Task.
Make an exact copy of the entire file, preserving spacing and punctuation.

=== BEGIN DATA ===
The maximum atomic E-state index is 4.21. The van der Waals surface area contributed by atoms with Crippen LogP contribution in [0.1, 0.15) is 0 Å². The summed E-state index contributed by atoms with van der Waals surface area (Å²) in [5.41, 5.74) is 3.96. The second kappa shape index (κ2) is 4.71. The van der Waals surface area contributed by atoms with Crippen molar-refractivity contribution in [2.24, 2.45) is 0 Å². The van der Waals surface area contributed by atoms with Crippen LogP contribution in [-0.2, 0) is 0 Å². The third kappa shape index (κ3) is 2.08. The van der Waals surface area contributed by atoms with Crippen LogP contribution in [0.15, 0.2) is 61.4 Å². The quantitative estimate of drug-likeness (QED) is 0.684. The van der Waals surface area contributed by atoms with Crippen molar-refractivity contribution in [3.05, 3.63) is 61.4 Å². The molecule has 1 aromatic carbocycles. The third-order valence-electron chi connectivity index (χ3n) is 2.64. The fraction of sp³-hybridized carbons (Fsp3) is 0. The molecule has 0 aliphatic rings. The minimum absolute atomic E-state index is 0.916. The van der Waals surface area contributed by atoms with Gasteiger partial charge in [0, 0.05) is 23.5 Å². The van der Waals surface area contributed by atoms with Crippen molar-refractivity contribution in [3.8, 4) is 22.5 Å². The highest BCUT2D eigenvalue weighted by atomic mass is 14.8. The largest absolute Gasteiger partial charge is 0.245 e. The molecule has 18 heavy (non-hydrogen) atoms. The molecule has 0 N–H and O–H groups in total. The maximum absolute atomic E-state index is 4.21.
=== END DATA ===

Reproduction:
The maximum atomic E-state index is 4.21. The van der Waals surface area contributed by atoms with Crippen LogP contribution in [0.1, 0.15) is 0 Å². The summed E-state index contributed by atoms with van der Waals surface area (Å²) in [5.41, 5.74) is 3.96. The second kappa shape index (κ2) is 4.71. The van der Waals surface area contributed by atoms with Crippen molar-refractivity contribution in [2.24, 2.45) is 0 Å². The van der Waals surface area contributed by atoms with Crippen LogP contribution in [-0.2, 0) is 0 Å². The third kappa shape index (κ3) is 2.08. The van der Waals surface area contributed by atoms with Crippen LogP contribution in [0.15, 0.2) is 61.4 Å². The quantitative estimate of drug-likeness (QED) is 0.684. The van der Waals surface area contributed by atoms with Crippen molar-refractivity contribution in [3.05, 3.63) is 61.4 Å². The molecule has 1 aromatic carbocycles. The third-order valence-electron chi connectivity index (χ3n) is 2.64. The fraction of sp³-hybridized carbons (Fsp3) is 0. The molecule has 0 aliphatic rings. The minimum absolute atomic E-state index is 0.916. The van der Waals surface area contributed by atoms with Gasteiger partial charge in [0, 0.05) is 23.5 Å². The van der Waals surface area contributed by atoms with Crippen molar-refractivity contribution in [3.8, 4) is 22.5 Å². The highest BCUT2D eigenvalue weighted by atomic mass is 14.8. The largest absolute Gasteiger partial charge is 0.245 e. The molecule has 18 heavy (non-hydrogen) atoms. The molecule has 0 N–H and O–H groups in total. The maximum absolute atomic E-state index is 4.21.